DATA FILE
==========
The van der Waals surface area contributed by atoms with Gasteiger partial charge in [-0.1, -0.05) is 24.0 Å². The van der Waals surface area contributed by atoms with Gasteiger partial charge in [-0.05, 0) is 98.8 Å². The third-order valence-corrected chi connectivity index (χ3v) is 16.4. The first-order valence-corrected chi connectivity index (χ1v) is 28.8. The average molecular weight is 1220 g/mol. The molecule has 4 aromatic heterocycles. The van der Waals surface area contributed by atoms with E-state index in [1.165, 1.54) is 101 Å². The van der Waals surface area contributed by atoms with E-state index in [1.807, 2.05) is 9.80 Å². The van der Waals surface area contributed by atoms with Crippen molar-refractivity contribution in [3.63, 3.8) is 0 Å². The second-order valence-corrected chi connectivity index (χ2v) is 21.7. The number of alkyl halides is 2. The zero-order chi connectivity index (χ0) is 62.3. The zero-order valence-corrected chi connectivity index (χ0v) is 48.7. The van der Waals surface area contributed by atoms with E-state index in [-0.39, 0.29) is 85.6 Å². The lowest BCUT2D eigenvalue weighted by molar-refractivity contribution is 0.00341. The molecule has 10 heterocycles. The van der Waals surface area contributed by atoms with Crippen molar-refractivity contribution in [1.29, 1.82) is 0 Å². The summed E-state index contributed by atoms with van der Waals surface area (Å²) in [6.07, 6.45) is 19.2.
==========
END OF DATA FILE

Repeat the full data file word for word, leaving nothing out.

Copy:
The van der Waals surface area contributed by atoms with Gasteiger partial charge in [-0.1, -0.05) is 24.0 Å². The van der Waals surface area contributed by atoms with Gasteiger partial charge in [-0.05, 0) is 98.8 Å². The third-order valence-corrected chi connectivity index (χ3v) is 16.4. The first-order valence-corrected chi connectivity index (χ1v) is 28.8. The average molecular weight is 1220 g/mol. The molecule has 4 aromatic heterocycles. The van der Waals surface area contributed by atoms with E-state index in [1.165, 1.54) is 101 Å². The van der Waals surface area contributed by atoms with E-state index in [1.807, 2.05) is 9.80 Å². The van der Waals surface area contributed by atoms with Crippen molar-refractivity contribution in [3.63, 3.8) is 0 Å². The second-order valence-corrected chi connectivity index (χ2v) is 21.7. The number of alkyl halides is 2. The zero-order chi connectivity index (χ0) is 62.3. The zero-order valence-corrected chi connectivity index (χ0v) is 48.7. The van der Waals surface area contributed by atoms with E-state index in [-0.39, 0.29) is 85.6 Å². The lowest BCUT2D eigenvalue weighted by molar-refractivity contribution is 0.00341. The molecule has 10 heterocycles. The van der Waals surface area contributed by atoms with Crippen molar-refractivity contribution in [1.29, 1.82) is 0 Å². The summed E-state index contributed by atoms with van der Waals surface area (Å²) in [6.07, 6.45) is 19.2.